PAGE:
- Avoid food packaging and canned goods. (take your own glass leftover containers with you to restaurants).
- Drink filtered H2O from non-plastic containers.
- Avoid non-stick utensils, pots, and pans.
- Limit animal fat - a source of lipophilic halogenated chemicals.
- Limit lake fish and seafood to low mercury choices (CDPH, 2013).
- Animal protein should be organic fed/free-range/hormone free whenever possible.
- Dairy should be free of rBGH (recombinant bovine growth hormone).
- Use non-toxic personal/cleaning chemicals: EWG Skin Deep® Cosmetic Database.
- Use HEPA filters when vacuuming and wet mop non-carpeted floors.
- Use a CO monitor and ensure adequate ventilation in your home.
- Test garden soil for lead (PSU, 2017), avoid pesticide use whenever possible.
- Pets - avoid pesticides on pets whenever possible. Avoid flea collars, and topical flea applications
- Raise awareness of the need to avoid flame retardants.
- Practice safe mercury disposal. See: Earth911 Recycling Search.
- Be aware that some herbal preparations are contaminated with heavy metals.
- Use the EWG's Shopper's Guide to Pesticides in Produce™.
- Upgrade Cosmetics: use the EWG's Skin Deep® Cosmetics Database: Top Tips for Safer Products.
- Learn about safer home building products here: HomeFree.
- Learn about cleaning products of concern here: WVE - Health First.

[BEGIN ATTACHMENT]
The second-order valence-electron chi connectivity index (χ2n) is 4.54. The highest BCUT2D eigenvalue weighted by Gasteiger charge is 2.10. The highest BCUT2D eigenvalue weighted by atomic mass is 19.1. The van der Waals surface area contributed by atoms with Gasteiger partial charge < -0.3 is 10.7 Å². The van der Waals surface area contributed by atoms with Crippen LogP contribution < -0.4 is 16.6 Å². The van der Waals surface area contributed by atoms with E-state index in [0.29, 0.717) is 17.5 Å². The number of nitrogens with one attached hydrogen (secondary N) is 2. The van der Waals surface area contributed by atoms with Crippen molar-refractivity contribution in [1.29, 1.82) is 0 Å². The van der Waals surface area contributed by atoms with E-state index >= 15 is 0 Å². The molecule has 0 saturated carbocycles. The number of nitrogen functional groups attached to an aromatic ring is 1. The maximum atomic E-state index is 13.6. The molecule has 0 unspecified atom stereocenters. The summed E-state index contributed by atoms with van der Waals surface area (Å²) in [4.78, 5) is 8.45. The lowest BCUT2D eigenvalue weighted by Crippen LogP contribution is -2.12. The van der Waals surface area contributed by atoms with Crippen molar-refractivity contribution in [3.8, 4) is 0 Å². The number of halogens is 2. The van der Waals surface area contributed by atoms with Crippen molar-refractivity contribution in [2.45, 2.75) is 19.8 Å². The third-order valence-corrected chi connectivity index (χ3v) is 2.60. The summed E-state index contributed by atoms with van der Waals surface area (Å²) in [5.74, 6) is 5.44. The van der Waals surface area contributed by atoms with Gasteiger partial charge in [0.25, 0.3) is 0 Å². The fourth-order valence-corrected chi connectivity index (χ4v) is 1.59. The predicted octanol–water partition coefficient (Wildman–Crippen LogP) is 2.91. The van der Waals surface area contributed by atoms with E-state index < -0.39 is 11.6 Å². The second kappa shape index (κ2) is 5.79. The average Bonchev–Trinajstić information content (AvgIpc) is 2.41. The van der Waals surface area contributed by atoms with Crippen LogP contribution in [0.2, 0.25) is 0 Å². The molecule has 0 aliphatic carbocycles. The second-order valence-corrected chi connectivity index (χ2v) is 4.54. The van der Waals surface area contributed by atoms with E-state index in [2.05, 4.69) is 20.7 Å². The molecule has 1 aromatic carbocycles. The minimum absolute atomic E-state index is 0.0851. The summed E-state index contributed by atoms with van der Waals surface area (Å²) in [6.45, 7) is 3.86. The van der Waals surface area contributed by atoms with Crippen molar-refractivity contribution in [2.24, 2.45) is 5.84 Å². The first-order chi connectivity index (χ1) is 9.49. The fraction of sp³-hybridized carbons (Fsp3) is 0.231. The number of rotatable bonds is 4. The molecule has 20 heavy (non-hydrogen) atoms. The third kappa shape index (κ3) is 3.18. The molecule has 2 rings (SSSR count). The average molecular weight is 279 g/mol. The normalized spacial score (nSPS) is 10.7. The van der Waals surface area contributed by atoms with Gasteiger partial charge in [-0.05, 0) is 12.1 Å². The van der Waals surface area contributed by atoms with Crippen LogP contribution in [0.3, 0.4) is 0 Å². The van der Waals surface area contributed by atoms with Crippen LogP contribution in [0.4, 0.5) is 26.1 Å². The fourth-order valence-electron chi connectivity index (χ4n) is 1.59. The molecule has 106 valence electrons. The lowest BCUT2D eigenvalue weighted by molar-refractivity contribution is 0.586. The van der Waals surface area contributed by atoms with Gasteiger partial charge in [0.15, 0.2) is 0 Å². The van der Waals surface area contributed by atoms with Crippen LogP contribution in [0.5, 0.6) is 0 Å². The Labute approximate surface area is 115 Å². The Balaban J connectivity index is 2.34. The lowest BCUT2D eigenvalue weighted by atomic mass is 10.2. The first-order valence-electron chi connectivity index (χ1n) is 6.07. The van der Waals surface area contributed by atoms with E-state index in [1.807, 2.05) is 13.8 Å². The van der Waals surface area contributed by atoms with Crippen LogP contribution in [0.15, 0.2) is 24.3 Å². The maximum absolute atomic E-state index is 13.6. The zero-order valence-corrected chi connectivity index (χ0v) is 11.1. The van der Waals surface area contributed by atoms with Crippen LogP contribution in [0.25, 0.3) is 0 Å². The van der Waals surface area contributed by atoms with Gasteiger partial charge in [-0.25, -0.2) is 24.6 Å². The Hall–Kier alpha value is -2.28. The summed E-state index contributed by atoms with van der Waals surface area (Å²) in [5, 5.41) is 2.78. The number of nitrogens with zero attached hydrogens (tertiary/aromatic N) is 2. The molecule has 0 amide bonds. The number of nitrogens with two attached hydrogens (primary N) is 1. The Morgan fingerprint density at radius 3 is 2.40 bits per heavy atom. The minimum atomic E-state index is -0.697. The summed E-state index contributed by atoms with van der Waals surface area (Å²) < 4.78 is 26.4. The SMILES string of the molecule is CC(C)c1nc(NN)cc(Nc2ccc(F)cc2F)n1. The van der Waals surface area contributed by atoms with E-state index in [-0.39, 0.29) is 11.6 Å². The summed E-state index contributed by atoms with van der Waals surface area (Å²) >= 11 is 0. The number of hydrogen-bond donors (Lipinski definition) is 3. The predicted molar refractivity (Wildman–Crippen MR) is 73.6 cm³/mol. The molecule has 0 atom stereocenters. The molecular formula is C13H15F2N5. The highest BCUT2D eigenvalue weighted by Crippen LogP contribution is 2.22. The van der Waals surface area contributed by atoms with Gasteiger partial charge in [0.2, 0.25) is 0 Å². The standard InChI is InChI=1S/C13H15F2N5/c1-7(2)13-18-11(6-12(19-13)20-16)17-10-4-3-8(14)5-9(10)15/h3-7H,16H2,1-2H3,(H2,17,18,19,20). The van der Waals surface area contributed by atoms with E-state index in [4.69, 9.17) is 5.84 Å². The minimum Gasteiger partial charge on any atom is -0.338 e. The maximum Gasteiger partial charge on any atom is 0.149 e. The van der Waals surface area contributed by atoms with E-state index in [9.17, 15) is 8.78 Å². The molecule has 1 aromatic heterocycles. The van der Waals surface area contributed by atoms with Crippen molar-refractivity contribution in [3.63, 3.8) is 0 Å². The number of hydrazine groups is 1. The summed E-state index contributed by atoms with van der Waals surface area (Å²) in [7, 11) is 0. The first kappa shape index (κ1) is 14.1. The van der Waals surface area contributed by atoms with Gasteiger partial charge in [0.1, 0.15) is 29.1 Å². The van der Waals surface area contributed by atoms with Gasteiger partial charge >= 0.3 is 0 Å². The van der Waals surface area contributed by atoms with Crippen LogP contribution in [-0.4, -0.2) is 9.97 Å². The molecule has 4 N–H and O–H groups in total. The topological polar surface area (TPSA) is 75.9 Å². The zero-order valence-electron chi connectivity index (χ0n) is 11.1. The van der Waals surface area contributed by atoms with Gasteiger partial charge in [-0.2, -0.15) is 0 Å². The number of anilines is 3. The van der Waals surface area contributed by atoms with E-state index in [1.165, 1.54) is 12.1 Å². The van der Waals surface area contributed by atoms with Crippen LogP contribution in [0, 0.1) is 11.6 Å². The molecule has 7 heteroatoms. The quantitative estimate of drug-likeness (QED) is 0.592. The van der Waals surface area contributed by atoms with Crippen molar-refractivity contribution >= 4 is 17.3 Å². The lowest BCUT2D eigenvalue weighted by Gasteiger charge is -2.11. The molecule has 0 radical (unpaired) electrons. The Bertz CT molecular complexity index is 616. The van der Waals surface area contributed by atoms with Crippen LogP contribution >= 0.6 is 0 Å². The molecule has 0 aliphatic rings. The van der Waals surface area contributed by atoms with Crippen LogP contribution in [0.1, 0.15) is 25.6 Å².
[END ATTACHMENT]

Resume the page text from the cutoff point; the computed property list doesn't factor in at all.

CELL PHONES AND SPECIFIC ABSORPTION RATES
- Limit number and duration of calls on handheld cell phones
- Use hands-free kits where there is a greater separation between the user and the radiating antenna, or use the speakerphone option.
- Keep the phone away from your body while using the headset.
- Talk less on the call. The phone radiates energy when you talk, not when you listen or receive messages.
- Text more than talk. Cell phones emit less radiation when texting.
- If you are in a poor reception area, the phone must power up to get the signal through. Save your call for later, if possible.
- Limit children's time on cell phones due to higher absorption rates of energy per kg.
- Use a safer phone. Obtain information on the SAR (Specific Absorption Rate) for a specific cell phone model by using the FCC identification number for the phone. FCC ID Search
- Turn the battery away from the body when carrying the cell phone in a pocket.
- Tips to Reduce Your Wireless Radiation Exposure
- Electromagnetic Radiation Safety
- Environmental Health Trust (EHT): 10 Tips To Reduce Cell Phone Radiation
- NIH: Cell Phones and Cancer Risk
- American Cancer Society: Cellular Phones
- Scientific American: Major Cell Phone Radiation Study Reignites Cancer Questions